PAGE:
Ready, Set, Read!
Growing Independence and Fluency
By: Catherine Bonner
Rationale: Reading smoothly, quickly, and expressively are all characteristics of fluent reading. Reading fluently requires automatic word recognition. Fluent readers are able to read silently to themselves. The fluency formula is read and reread decodable words in connected text. This lesson will use that formula by reading a decodable text, and then rereading it to aid in the development of fluency. Students become fluent through reading and then rereading.
Materials: A stopwatch, a copy of Iggy Pig’s Silly Day, Fluency chart for each student (the chart has a column with numbers counting up towards the top of the page. The chart has a race theme), dry erase board with markers, cover-up critter.
1. The teacher will begin the lesson by defining fluency. "Fluency is when you read fast, smoothly--so you don't sound out each word--and when you read with expressions in your voice." The teacher will explain that skilled readers are also fluent readers. “We can all become fluent readers by reading a text several times. Today, we are going to work on improving our fluency by rereading a text."
2. The teacher will use a dry erase board to write a sentence. The sentence will be, "I can skip all day, over the hills and far away.” The teacher will review the necessary steps for decoding. "What do I do if I get to a word and do not know what it is? That's right! I use my cover up critter. Show me that you remember how to use the cover-up critter by trying it with me now." Write the word “skip” on the board and practice using the cover up critter together. "Let's try it with the word skip. First we find the vowel. Which one is the vowel? Right! It's i. The letter i makes the /i/ sound. Then we uncover the letters s and k which makes the /s/ and /k/ sound and say out loud by blending the /ski/ together. Then we uncover the letter p which makes the /p/ sound. Then we blend all the sounds together to say: skip." Next we must check to make sure we blended correctly by rereading the sentence to check that skip makes sense. Re read: “I can skip all day, over the hills and far away.”
3. "Now I am going to show you the difference between reading with fluency and reading without. First I will read my sentence without fluency, and the next time I will read it with fluency." The teacher will write on the board the sentence, "I love my fun dog." Then demonstrate reading by reading slowly "I-l-o-v-e-m-y-f-u-n-d-o-g. What did you notice about my reading? I got stuck on a few words. Did that make you have trouble understanding me? It did! This can happen a lot when we read, but the more we practice reading the same words, the better we become at reading. Now I will read the same sentence again in another way, not getting stuck on the words. 'I love my fun dog.' Which one sounded better? Why do you think it sounded so much better? The second one sounds better because it is faster and more fluent that the first. The second time you could understand me better because I was not getting stuck on the words. I was not trying to sound out every word, so I could focus on what the text was saying. This is fluency, and this is what we are practicing today.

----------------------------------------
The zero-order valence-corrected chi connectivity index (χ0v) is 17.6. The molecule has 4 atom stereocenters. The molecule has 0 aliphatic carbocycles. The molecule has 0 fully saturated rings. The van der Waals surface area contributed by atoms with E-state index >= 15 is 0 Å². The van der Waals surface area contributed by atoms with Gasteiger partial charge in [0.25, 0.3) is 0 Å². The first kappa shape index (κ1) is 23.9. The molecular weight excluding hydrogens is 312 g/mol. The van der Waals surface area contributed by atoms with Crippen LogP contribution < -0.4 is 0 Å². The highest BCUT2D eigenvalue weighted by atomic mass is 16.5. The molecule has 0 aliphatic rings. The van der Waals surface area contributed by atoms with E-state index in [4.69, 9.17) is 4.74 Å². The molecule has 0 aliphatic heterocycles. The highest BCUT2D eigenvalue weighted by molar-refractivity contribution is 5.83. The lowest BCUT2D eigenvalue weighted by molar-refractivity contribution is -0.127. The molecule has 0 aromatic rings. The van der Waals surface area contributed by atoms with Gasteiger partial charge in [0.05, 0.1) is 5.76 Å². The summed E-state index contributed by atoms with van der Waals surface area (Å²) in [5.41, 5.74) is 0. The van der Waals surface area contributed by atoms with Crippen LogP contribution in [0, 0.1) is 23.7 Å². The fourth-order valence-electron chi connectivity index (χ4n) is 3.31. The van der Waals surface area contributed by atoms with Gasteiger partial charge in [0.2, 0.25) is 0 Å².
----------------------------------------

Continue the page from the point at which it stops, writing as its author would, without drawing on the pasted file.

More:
4. Give each student a partner. Pass out a book (Iggy Pig’s Silly Day!) to each child. “This is Iggy Pig’s Silly Day! Iggy Pig and all of his friends are skipping over the hills and far away. They run into a big gray animal with a long bushy tail. Are Iggy Pig and his friends in trouble? We will have to read our book and see what happens to them! Follow along in your book while I read the first two pages. I am going to read them three times to practice reading fluently. When I finish you will do the same thing with your partner. The teacher will read the first two pages aloud to the students. The first time the teacher reads he/she will read slowly and sound out each word. The second time the teacher will improve his/her reading by reading smoothly, quickly, and with emotion. "Now it is your turn. Read the first ten pages one time, then reread it again. The first time I would like for you to whisper read to yourself, the second time you and your partner can read together.
5. The teacher will move throughout the room and observe students as they read with their partner. The teacher will take fluency notes as he/she moves around the room.
6. Once every group has read the story twice, pass out a stop watch and the chart to each group. "We are going to play the Fluency Game! Listen closely so you will know what to do. One person will be the timer and one will be the reader, then you will swap. I want partner one to start as the timer and partner two to start as the reader. Partner two will read the first ten pages while partner one times them. Then, you will graph it on the chart I have passed out. After you have graphed the reader’s number, I want you to swap jobs." As you are explaining the graph, show the students what you mean. Use an extra graph to visually demonstrate the oral instructions. "Do this three times. Use the different "trackers" to mark each one-minute read, so each partner should have three "trackers" on the chart marking their number for each read."
7. After students have completed their three readings, the teacher will collect the graphs. The teacher will use these charts as an assessment. This will allow the teacher to teach the students according to the level they are on and know which students need additional help. The teacher can ask follow up questions to assess students’ comprehension of the text they just read. The questions should include: What was the problem? How did they solve it? Who were Iggy Pig's friends?
Jennifer Falls "Go, Go Speed Reader"
French, Vivian. “Iggy Pig’s Silly Day!” Scholastic Inc., New York, 1998.
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